Pertussis or whooping cough is one of those diseases that I never thought we will see again in our lifetime. It is an acute infectious disease caused by the bacterium Bordetella pertussis. The first outbreak was described by Guillaume de Baillou during the 16th century and the organism was first isolated by Jules Bordet and Octave Gengou in 1906. (CDC)
I remember the first time that I was introduced to the disease during my medical school back in the early 90s at Kasturba Medical College in Manipal, India. We were all just arriving at the lecture hall for one of our public health classes. Our lecturer was sitting on the desk in front of the class waiting for all the students to trickle in. Suddenly, he started to have an uncontrolled cough, making this high-pitched sound along with the cough. If I remember correctly, he was coughing for almost a minute before he stops. All the students were confused and were about to rush to the front of the class to help him. As suddenly as he has begun, he just stopped coughing, he said that that was how a patient with whooping cough would sound like, and he continued, this is most probably one of the only times you will have this experience. This is because of the success of the vaccination programme around the world. The whole-cell pertussis vaccines were first licensed in the United States in 1914 and were available as a combined vaccine with diphtheria and tetanus toxoids as DPT in 1948. (CDC) The National Immunization Programme (NIP) in Malaysia which is integrated into the mother-and-child health services was introduced in the early 1950s. The DPT vaccine was first introduced in Malaysia in 1958.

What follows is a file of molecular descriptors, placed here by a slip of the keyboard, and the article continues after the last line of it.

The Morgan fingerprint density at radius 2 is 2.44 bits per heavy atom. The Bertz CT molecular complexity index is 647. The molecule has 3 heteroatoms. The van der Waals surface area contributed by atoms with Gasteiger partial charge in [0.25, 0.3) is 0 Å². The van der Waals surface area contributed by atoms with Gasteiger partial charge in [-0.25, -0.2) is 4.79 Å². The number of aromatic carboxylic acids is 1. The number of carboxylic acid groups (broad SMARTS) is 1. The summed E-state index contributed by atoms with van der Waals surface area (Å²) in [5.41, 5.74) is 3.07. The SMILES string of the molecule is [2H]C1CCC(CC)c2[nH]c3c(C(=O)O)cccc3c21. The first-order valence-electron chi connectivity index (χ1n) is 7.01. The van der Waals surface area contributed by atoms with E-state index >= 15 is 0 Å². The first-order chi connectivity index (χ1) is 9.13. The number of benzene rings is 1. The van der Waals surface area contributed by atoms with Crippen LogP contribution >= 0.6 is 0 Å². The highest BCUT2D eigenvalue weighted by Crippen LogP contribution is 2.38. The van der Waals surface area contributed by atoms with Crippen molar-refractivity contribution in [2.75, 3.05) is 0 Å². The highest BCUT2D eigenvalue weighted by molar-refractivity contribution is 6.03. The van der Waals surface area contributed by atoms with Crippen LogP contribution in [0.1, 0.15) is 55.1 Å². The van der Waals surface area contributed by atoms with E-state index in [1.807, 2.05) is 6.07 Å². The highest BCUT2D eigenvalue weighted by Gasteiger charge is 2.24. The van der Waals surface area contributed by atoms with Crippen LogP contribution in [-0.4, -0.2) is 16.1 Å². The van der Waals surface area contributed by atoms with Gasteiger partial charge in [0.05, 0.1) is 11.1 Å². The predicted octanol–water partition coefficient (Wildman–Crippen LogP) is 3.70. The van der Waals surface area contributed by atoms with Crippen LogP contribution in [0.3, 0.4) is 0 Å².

The Star Newspaper, on the 28 Apr 2023 reported that the Health Ministry has warned about an increase in whooping cough cases and death in Sabah. The report quoted the Minister of Health that from January to April 27, 2023, Sabah recorded 76 cases with one death, of which 41 were Malaysians, 27 Filipinos and eight Indonesians.
Why are we seeing an increasing number of cases of Whooping Cough?
There are many reasons that may have given rise to the increase in the number of pertussis cases, particularly in Sabah. Sabah has a very interesting demographic, they have a large number of foreigners in Sabah. According to a report in March 2022, foreigners make up 23.7% of the total population of Sabah. A large number of migrants in the state may not have received the pertussis vaccination. The pertussis vaccination is part of the childhood immunisation programme that all Malaysian children received. Due to the large number of children who are not vaccinated, there is a higher risk for the disease to spread in the community. This is the reason healthcare professional recommends immunisations for all without taking into consideration their citizenship status. Even though we have received vaccination, vaccinated children are still susceptible to the disease. However, the disease will be milder as compared to those who did not receive vaccination. It is important for us to vaccinate all children to achieve herd immunity.
The other reason may be due to vaccine hesitancy. Vaccine hesitancy is a multi-layered phenomenon, which can be due to various factors such as the influence of anti-vaxxers, parents’ past experience of adverse events following immunization (AEFI), perceived religious prohibition, a belief that traditional complementary and alternative medicine (TCAM) use is safer, and pseudoscience beliefs.
What do we need to do?
It is important for healthcare providers to understand the complex nature of the current rise in the number of vaccine-preventable diseases in Malaysia and around the world. Vaccination should be provided free to all citizens and non-citizens alike. There should be no repercussions when undocumented individuals come to healthcare facilities for vaccinations. Healthcare providers play a vital role in communicating and convincing vaccine hesitancy parents and anti-vaxxers about the importance of vaccination.